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A: There are those who suspect Wildflower Center volunteers are the culpable and capable culprits. Yet, others think staff members play some, albeit small, role. You can torture us with your plant questions, but we will never reveal the Green Guru's secret identity.

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Ask Mr. Smarty Plants is a free service provided by the staff and volunteers at the Lady Bird Johnson Wildflower Center.

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Monday - April 05, 2010

From: Houston, TX
Region: Southwest
Topic: Wildlife Gardens
Title: Native trees that host moths and butterflies for birds in Houston Texas
Answered by: Nan Hampton

QUESTION:

I have learned that non-native or alien plants do not attract the insects that the birds need to live on. I would like to know which native trees for central Texas have the greatest hosting capacity for moths/butterflies that provide food for the birds in the area?

ANSWER:

The Houston Chapter of the Native Plant Society of Texas has an excellent list of Native Host Plants for Southeast Texas Butterflies in its Native Plant Information Pages.  Their list includes trees, shrubs, wildflowers and grasses and gives specific recommendations for specific butterflies or moths.  Since you are from Houston I am assuming that these are the best choices for you.  However, if you are looking for trees for Central Texas, most of these species are also native to Central Texas. Also, on our Recommended Species page we have a list of plants that serve as hosts to moths and butterflies—"Butterflies and Moths of North America".  While all the species on the "Butterflies and Moths of North America" list are native to North America, they are not necessarily native to Texas and might not do well in your area.  Be sure to check the "Distribution" and "Growing Conditions" to see if they are suitable for your area.  Here are a few choices from these lists:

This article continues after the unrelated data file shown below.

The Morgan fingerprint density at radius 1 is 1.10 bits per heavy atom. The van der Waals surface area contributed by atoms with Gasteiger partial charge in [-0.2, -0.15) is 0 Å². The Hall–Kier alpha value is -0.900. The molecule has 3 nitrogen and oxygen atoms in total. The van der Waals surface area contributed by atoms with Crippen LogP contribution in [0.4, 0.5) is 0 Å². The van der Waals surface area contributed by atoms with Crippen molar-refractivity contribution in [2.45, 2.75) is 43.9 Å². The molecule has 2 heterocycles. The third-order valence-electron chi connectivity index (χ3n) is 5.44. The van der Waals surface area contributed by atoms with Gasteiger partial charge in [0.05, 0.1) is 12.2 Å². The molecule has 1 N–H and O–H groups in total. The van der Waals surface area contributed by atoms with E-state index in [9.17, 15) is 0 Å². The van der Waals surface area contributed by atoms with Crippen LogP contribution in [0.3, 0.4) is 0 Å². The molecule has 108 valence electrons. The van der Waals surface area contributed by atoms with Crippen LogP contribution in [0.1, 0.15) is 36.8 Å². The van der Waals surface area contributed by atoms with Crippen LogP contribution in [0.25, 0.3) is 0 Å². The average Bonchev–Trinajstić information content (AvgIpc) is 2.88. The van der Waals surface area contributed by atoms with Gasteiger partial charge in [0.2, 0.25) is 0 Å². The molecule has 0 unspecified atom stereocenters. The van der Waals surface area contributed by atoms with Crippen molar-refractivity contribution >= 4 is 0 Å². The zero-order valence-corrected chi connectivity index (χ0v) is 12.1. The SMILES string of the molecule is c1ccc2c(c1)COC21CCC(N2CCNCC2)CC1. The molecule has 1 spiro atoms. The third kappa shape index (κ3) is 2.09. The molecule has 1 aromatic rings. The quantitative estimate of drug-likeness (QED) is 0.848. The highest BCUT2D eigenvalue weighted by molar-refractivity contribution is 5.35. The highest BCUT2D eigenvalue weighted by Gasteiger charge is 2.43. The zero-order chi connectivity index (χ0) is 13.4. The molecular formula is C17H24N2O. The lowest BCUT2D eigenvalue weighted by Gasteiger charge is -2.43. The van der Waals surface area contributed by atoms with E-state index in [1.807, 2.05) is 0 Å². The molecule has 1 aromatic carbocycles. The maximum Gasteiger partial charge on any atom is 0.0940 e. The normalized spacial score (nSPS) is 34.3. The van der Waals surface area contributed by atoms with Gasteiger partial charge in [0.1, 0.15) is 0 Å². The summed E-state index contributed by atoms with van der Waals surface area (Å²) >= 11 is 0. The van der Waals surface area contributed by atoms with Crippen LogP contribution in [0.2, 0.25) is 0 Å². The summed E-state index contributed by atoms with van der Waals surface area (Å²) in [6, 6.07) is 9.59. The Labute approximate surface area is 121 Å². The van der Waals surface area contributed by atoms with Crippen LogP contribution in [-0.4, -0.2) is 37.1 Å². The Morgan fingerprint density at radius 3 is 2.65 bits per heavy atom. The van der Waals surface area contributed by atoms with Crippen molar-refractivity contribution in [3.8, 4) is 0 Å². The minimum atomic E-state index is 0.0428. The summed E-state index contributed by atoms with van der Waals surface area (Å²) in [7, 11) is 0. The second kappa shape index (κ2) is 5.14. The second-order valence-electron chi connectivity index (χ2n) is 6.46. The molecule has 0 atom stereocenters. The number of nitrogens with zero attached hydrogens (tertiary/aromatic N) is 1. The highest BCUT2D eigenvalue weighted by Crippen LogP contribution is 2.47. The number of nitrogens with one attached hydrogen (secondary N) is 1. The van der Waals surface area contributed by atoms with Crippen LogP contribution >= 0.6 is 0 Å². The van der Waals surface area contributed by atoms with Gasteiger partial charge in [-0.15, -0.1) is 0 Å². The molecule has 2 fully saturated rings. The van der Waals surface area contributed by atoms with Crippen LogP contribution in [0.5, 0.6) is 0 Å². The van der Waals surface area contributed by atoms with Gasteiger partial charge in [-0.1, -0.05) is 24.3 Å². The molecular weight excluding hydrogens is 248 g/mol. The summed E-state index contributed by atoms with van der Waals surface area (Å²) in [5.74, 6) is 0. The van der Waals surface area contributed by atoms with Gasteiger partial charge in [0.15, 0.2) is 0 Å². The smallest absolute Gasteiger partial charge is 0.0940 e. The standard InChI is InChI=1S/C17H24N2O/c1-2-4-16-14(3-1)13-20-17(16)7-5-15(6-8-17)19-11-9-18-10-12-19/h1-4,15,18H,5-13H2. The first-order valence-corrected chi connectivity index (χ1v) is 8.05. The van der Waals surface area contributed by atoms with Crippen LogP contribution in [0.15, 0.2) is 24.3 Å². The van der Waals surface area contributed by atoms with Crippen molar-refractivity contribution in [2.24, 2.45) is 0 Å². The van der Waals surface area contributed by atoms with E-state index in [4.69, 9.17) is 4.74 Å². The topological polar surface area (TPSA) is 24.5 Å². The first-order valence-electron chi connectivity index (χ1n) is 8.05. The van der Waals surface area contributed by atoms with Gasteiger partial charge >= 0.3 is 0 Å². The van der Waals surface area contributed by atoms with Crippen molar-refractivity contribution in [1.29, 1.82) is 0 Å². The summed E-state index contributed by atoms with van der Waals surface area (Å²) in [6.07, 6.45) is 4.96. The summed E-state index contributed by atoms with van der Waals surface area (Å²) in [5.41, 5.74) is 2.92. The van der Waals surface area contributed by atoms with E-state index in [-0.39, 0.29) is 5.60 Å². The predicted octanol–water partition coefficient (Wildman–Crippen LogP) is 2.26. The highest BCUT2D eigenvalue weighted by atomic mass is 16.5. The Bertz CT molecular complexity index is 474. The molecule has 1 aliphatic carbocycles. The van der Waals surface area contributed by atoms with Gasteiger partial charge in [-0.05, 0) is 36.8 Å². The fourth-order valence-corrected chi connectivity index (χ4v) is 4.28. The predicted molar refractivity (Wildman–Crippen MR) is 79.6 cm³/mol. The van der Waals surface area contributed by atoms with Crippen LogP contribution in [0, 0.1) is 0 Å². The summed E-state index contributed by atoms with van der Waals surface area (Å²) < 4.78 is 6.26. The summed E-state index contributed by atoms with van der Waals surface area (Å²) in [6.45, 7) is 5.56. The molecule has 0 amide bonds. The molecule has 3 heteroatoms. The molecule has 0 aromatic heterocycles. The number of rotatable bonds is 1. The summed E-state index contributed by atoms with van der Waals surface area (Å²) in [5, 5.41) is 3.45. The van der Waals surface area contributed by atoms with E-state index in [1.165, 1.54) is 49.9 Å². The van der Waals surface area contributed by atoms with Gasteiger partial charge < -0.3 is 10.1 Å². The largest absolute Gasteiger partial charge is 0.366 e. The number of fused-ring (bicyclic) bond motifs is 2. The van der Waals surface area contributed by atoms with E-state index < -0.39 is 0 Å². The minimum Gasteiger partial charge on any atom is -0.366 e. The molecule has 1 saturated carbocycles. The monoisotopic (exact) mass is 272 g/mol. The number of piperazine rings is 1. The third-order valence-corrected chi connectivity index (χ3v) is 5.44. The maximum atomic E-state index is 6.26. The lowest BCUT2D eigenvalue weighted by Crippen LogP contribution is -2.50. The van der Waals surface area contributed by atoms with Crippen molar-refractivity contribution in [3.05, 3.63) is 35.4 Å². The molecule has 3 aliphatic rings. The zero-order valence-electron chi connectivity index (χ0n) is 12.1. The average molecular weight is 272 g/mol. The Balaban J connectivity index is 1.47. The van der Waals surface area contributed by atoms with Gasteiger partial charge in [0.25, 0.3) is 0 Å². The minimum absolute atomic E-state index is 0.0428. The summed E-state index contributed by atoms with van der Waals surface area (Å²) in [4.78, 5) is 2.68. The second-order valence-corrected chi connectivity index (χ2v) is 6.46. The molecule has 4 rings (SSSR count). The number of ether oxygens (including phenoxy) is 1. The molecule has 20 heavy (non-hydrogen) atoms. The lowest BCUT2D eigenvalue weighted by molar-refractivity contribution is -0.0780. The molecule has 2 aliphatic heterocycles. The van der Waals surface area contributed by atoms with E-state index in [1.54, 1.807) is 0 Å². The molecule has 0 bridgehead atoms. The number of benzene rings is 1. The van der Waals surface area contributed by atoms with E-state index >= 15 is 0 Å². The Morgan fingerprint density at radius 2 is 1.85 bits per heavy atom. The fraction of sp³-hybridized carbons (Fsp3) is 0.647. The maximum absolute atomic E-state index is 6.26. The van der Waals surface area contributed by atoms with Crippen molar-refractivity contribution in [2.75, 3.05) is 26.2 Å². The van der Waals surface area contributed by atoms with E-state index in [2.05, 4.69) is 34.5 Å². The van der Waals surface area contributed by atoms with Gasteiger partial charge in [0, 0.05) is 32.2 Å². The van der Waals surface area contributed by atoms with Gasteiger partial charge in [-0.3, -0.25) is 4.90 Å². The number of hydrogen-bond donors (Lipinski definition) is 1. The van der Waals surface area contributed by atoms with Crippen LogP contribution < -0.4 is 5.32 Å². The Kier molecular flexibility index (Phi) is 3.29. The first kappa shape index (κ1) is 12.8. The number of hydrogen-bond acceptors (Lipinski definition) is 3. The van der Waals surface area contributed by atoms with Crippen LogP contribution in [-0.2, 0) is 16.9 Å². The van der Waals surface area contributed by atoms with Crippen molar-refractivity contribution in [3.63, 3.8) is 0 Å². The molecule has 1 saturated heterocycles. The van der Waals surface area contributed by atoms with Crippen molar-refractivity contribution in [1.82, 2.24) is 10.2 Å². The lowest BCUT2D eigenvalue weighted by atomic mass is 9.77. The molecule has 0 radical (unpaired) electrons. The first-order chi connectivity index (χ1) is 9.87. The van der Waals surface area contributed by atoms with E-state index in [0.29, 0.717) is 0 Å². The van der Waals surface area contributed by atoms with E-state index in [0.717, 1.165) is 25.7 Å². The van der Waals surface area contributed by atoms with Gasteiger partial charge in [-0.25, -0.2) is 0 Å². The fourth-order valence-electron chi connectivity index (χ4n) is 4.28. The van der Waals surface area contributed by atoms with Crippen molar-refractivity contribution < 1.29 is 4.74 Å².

Ptelea trifoliata (common hoptree)

Celtis laevigata (sugarberry)

Carpinus caroliniana (American hornbeam)

Chionanthus virginicus (white fringetree)

Ilex vomitoria (yaupon)

Cercis canadensis var. texensis (Texas redbud)

Diospyros virginiana (common persimmon)

Diospyros texana (Texas persimmon)

Populus deltoides (eastern cottonwood)

Prosopis glandulosa (honey mesquite)

Prunus serotina (black cherry)

Sapindus saponaria (wingleaf soapberry)

Here are photos of the plants listed above from our Image Gallery:


Ptelea trifoliata

Celtis laevigata

Carpinus caroliniana

Chionanthus virginicus

Ilex vomitoria

Cercis canadensis var. texensis

Diospyros virginiana

Diospyros texana

Populus deltoides

Prosopis glandulosa

Prunus serotina

Sapindus saponaria

 

 

 

 

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